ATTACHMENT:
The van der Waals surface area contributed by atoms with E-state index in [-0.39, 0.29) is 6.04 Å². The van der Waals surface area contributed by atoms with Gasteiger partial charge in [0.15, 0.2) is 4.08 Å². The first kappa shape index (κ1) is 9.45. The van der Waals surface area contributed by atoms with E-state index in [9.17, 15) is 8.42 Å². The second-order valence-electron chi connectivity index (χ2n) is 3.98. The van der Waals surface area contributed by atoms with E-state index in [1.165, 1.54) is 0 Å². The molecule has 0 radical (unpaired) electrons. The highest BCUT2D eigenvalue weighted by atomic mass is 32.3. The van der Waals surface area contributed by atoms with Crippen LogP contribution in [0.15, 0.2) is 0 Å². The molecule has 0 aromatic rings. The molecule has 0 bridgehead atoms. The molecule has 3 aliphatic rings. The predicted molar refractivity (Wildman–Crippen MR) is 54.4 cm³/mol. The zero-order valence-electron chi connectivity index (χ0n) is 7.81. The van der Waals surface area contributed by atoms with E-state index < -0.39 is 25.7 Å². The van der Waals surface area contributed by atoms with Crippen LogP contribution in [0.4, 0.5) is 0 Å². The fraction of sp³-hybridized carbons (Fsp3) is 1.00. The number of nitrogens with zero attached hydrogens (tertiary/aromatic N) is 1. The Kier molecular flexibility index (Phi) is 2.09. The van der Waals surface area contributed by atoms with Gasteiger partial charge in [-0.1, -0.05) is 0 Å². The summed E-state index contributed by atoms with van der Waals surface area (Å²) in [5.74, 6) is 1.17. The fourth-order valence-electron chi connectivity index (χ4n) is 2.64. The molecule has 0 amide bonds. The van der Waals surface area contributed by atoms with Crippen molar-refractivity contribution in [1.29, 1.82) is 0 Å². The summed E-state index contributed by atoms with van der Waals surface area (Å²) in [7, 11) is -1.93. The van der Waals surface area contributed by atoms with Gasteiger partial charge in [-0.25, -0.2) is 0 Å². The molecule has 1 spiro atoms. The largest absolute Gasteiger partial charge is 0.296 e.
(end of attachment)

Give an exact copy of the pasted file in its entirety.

The van der Waals surface area contributed by atoms with E-state index in [-0.39, 0.29) is 6.04 Å². The van der Waals surface area contributed by atoms with Gasteiger partial charge in [0.15, 0.2) is 4.08 Å². The first kappa shape index (κ1) is 9.45. The van der Waals surface area contributed by atoms with E-state index in [9.17, 15) is 8.42 Å². The second-order valence-electron chi connectivity index (χ2n) is 3.98. The van der Waals surface area contributed by atoms with E-state index in [1.165, 1.54) is 0 Å². The molecule has 0 radical (unpaired) electrons. The highest BCUT2D eigenvalue weighted by atomic mass is 32.3. The van der Waals surface area contributed by atoms with Crippen LogP contribution in [0.15, 0.2) is 0 Å². The molecule has 0 aromatic rings. The molecule has 0 bridgehead atoms. The molecule has 3 aliphatic rings. The predicted molar refractivity (Wildman–Crippen MR) is 54.4 cm³/mol. The zero-order valence-electron chi connectivity index (χ0n) is 7.81. The van der Waals surface area contributed by atoms with E-state index < -0.39 is 25.7 Å². The van der Waals surface area contributed by atoms with Crippen LogP contribution in [0.4, 0.5) is 0 Å². The fraction of sp³-hybridized carbons (Fsp3) is 1.00. The number of nitrogens with zero attached hydrogens (tertiary/aromatic N) is 1. The Kier molecular flexibility index (Phi) is 2.09. The van der Waals surface area contributed by atoms with Gasteiger partial charge in [-0.1, -0.05) is 0 Å². The summed E-state index contributed by atoms with van der Waals surface area (Å²) in [5.74, 6) is 1.17. The fourth-order valence-electron chi connectivity index (χ4n) is 2.64. The molecule has 0 amide bonds. The van der Waals surface area contributed by atoms with Crippen molar-refractivity contribution in [1.29, 1.82) is 0 Å². The summed E-state index contributed by atoms with van der Waals surface area (Å²) in [7, 11) is -1.93. The van der Waals surface area contributed by atoms with Gasteiger partial charge in [-0.25, -0.2) is 0 Å². The molecule has 1 spiro atoms. The largest absolute Gasteiger partial charge is 0.296 e.